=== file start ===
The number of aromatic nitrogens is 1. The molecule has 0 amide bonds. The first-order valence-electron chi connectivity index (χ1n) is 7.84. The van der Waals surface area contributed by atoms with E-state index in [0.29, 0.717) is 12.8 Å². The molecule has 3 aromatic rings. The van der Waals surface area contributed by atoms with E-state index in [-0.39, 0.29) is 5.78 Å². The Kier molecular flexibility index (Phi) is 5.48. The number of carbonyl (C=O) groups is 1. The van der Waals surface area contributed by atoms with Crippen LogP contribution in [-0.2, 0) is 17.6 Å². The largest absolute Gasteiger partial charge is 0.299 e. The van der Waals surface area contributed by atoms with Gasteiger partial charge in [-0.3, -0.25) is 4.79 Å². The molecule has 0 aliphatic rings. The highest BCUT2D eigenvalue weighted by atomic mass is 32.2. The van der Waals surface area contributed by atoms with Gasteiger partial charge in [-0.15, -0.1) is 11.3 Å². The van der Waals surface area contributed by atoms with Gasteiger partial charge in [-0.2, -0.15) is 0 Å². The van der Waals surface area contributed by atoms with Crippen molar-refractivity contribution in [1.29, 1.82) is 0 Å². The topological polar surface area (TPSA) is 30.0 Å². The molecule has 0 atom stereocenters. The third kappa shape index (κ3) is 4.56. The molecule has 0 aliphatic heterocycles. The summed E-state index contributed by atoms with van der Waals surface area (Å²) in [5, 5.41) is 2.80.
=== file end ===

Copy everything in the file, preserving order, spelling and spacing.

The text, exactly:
The number of aromatic nitrogens is 1. The molecule has 0 amide bonds. The first-order valence-electron chi connectivity index (χ1n) is 7.84. The van der Waals surface area contributed by atoms with E-state index in [0.29, 0.717) is 12.8 Å². The molecule has 3 aromatic rings. The van der Waals surface area contributed by atoms with E-state index in [-0.39, 0.29) is 5.78 Å². The Kier molecular flexibility index (Phi) is 5.48. The number of carbonyl (C=O) groups is 1. The van der Waals surface area contributed by atoms with Crippen LogP contribution in [-0.2, 0) is 17.6 Å². The largest absolute Gasteiger partial charge is 0.299 e. The van der Waals surface area contributed by atoms with Gasteiger partial charge in [-0.3, -0.25) is 4.79 Å². The molecule has 0 aliphatic rings. The highest BCUT2D eigenvalue weighted by atomic mass is 32.2. The van der Waals surface area contributed by atoms with Gasteiger partial charge in [-0.15, -0.1) is 11.3 Å². The van der Waals surface area contributed by atoms with Gasteiger partial charge in [-0.2, -0.15) is 0 Å². The van der Waals surface area contributed by atoms with Crippen molar-refractivity contribution in [1.29, 1.82) is 0 Å². The topological polar surface area (TPSA) is 30.0 Å². The molecule has 0 atom stereocenters. The third kappa shape index (κ3) is 4.56. The molecule has 0 aliphatic heterocycles. The summed E-state index contributed by atoms with van der Waals surface area (Å²) in [5, 5.41) is 2.80.